Category Archives: Collective self-awareness

European Training – Carnegie Europe

y making parts of national training programs European, the EU would keep the diversity that makes it strong while promoting the cross-fertilization of ideas vital to its survival, without infringing on national sovereignty. Beyond the symbolic message of unity, common core training would build a European esprit de corps, contribute to a strengthened European identity, and firmly anchor the European values that are currently under attack from populist political parties. Common standards on human rights and on gender and ethnic equality could be built into the curriculum.

Source: Forget a European Army, Start With European Training – Carnegie Europe – Carnegie Endowment for International Peace

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London Chefs | The Guardian

Although they are ostensibly Smoking Goat’s rivals, there is also a sense of esprit de corps. They have all known each other for years. Young western cooks are embracing regional Thai cuisine and bringing it to hungry Londoners, says Ed Cumming

Source: Chefs who are loosening the old school Thai | Life and style | The Guardian

Mystical communism 

If there is a place for communism and religion to cohabitate, it seems natural that it would be in the eternal reality where ritual and consciousness lie waiting to achieve what the single individual cannot. Literature, theater, arts, and initiation are powerful rituals that communism has used to build esprit de corps. These rituals focus the consciousness of the members on a task. The egregore created by the group is a manifestation of the members’ active consciousness, which can do things that individuals cannot. This phenomenon resembles the power of prayer as practiced among Christians.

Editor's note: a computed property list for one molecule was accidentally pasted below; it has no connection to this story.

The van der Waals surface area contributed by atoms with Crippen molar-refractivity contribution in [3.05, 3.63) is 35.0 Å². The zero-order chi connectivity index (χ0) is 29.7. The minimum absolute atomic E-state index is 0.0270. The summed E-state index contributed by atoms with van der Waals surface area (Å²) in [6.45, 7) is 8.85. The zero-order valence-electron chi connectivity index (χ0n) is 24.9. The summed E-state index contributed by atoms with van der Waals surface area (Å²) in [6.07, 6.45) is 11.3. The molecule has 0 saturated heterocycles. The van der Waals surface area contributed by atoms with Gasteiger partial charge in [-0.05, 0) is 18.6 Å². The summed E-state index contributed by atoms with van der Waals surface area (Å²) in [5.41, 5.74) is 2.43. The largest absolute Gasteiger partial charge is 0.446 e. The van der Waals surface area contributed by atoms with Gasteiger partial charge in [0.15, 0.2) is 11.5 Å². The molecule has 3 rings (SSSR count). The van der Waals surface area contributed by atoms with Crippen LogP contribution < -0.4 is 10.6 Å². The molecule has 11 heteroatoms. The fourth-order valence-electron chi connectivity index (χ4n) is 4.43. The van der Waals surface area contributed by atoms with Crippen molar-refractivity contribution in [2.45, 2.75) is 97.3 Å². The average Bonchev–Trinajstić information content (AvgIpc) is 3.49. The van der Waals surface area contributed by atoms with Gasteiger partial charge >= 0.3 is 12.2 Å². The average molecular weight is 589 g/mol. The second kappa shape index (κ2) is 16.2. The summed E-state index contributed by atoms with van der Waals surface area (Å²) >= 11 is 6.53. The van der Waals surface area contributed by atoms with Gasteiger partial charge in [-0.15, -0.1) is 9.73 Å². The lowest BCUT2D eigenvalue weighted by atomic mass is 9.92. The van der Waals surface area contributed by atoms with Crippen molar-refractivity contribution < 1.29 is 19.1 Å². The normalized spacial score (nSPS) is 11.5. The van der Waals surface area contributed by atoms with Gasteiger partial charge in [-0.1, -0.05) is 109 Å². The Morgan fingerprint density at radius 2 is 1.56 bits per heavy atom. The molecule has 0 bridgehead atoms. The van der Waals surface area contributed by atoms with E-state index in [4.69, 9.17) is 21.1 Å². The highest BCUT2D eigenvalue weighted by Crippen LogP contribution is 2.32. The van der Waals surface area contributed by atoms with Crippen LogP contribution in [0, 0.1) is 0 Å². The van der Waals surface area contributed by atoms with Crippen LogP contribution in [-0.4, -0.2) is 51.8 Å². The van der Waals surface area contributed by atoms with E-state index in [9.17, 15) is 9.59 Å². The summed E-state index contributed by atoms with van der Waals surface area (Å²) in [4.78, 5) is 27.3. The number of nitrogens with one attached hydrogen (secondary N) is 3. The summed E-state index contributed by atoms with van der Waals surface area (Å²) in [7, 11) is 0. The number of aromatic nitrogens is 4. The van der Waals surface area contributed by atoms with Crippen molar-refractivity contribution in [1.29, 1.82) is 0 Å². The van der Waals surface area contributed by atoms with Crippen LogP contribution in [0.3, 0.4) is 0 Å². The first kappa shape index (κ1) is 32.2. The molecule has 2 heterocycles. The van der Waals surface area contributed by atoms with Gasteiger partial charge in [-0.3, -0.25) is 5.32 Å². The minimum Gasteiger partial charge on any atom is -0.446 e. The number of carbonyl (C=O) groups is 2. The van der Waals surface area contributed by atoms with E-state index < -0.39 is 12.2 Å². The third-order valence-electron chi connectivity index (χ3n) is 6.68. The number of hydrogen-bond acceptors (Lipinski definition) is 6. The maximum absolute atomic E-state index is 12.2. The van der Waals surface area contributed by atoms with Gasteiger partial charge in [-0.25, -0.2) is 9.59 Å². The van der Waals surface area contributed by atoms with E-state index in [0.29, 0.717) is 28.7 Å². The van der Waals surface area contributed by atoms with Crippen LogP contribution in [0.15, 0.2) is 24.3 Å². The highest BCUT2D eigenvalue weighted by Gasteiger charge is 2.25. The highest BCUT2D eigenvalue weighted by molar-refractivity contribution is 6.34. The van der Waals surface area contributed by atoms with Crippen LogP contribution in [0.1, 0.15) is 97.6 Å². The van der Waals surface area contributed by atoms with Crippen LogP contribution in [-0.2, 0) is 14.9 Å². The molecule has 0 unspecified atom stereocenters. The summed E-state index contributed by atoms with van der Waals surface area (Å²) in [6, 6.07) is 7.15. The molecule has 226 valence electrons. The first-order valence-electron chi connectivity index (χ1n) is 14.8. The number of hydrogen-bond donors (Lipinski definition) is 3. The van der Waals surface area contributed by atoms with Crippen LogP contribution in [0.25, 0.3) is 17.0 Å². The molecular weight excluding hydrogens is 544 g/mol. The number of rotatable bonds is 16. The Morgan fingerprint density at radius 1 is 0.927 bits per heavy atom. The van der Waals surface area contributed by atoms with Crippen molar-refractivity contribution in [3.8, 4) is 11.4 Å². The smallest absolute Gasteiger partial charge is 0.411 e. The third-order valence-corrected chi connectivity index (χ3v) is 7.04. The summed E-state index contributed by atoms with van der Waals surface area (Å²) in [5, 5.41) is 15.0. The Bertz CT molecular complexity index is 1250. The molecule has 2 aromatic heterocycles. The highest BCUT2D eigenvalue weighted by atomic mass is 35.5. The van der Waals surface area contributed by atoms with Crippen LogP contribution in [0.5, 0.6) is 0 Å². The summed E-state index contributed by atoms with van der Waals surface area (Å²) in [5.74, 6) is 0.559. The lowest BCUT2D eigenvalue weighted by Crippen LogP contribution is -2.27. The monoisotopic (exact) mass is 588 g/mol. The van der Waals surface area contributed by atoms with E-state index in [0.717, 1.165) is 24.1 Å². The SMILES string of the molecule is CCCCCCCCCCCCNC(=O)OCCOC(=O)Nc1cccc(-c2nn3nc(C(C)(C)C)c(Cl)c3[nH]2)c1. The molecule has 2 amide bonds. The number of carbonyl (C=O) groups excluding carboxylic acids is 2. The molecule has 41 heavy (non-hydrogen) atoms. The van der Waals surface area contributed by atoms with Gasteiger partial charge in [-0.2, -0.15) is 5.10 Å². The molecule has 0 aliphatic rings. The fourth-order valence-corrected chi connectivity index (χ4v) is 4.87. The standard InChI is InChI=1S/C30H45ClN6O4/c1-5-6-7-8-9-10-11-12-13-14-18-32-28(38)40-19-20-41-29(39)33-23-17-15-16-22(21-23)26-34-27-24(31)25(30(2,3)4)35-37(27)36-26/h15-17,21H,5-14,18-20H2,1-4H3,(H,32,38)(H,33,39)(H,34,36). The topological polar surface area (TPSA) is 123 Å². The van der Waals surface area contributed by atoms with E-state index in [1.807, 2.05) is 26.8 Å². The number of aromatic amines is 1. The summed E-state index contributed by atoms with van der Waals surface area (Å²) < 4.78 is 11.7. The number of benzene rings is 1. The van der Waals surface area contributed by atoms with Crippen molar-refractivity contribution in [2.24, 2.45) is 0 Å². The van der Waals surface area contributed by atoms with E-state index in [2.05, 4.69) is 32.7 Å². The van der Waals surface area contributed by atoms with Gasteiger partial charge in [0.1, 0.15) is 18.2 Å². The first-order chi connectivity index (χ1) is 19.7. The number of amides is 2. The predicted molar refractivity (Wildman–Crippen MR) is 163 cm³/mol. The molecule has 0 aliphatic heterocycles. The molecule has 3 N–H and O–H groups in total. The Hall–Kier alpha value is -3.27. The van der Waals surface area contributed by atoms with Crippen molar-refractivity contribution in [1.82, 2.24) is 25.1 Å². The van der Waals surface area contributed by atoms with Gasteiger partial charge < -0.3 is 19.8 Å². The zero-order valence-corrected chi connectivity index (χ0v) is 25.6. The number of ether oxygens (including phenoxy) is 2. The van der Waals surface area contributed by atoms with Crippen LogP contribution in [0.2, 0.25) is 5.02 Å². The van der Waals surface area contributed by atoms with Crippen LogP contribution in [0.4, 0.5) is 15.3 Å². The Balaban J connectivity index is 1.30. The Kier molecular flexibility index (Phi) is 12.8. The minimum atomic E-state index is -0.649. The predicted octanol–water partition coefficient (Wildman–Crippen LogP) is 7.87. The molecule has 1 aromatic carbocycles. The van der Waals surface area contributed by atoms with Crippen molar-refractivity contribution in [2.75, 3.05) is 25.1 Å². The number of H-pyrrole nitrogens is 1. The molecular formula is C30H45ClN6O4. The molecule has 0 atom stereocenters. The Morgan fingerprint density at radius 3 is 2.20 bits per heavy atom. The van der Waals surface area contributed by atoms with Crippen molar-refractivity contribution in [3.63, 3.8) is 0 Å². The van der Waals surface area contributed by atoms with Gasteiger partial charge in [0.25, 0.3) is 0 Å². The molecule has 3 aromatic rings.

Source: The mystical communism of the Bolshevik God-builders | The Christian Century

Collective genius | Oxford University Press

“The role of a leader of innovation is not to set a vision and motivate others to follow it. It’s to create a community that is willing and able to generate new ideas.” According to Hill and colleagues, it occurs when teams have shared values, rules of engagement that focus on the quality of discourse, and supporting problem solving through encouraging debate, quickly testing and evaluating new ideas, and entertaining solutions that may combine disparate or seemingly opposed ideas. Establishing esprit de corps, encouraging debate about the optimal ways to achieve desired ends, and supporting some degree of trial and error in program design in governmental agencies is counter-intuitive and can be politically risky. Nevertheless, a firm commitment to supporting the development of such a creative agency appears to be the first step in supporting high quality practice. By establishing common goals for the entire team and agency, investing in workers and staff, supporting them in their work, and treating them as creative colleagues, collective genius, the ability of an organization to rise to challenges through collective effort and creative problem solving may indeed flourish.

Source: Rising to the challenge: innovations in child protective services | OUPblog